Of general ignorance. After such specimens the reader will not be surprized at finding him call Mr. Perceval one of the most cruel, as well as most corrupt and hypocritical of men, the most malignant of all the tools of tyranny;" saying "he was exposed to so much detestation that he could hardly hope to escape a violent death;' and asking, if it was possible for justice or humanity to follow this corrupt, cruel, and hypocritical tyrant to the grave.'— You in America,' he says,

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will wonder how I can express openly my satisfaction that the time of suffering is arrived, -how I can laugh at and mock the sufferings of these people ;-you will wonder that I do not lose all my readers.--To be sure, this consideration would have no weight with me, for what is life without pleasure-and how can I have any pleasure as to public affairs if I stiffe my sentiments ? It is, perhaps, quite impossible for any writer to be more unpopular than I There are, to be sure, a great many thousands who are my staunch friends; but comparatively speaking, these are nothing.' He declares that he should have sunk into a state of inelancholy if he had not felt confident that a short time would verify all his predictions of calamity to this nation and thereby give him ample vengeance; and he boasts that he never laughed so much in his life as at seeing the distress of the Hampshire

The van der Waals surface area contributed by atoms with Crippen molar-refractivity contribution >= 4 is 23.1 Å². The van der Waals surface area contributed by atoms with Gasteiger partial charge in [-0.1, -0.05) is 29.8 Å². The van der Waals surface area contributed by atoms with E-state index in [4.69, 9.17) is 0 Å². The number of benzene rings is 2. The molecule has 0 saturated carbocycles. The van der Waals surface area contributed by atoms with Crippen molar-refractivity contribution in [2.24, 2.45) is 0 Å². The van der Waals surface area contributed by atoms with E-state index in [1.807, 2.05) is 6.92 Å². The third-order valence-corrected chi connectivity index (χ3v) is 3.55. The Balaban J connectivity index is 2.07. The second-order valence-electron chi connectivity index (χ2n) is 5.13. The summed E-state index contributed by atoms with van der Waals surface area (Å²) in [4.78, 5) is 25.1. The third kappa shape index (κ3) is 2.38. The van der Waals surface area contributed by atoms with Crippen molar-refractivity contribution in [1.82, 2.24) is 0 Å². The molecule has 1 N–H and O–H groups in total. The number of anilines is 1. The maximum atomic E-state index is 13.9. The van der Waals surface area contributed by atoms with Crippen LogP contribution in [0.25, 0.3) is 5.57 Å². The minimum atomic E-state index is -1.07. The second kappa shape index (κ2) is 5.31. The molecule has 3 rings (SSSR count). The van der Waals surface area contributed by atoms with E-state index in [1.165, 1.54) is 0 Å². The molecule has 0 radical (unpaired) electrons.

farmers and freeholders. The definition of a true patriot,' says the Examiner,' is a good hater;'--and it may be admitted that, according to this definition, Mr. Cobbett is as true a patriot as Mr. Examiner biinself.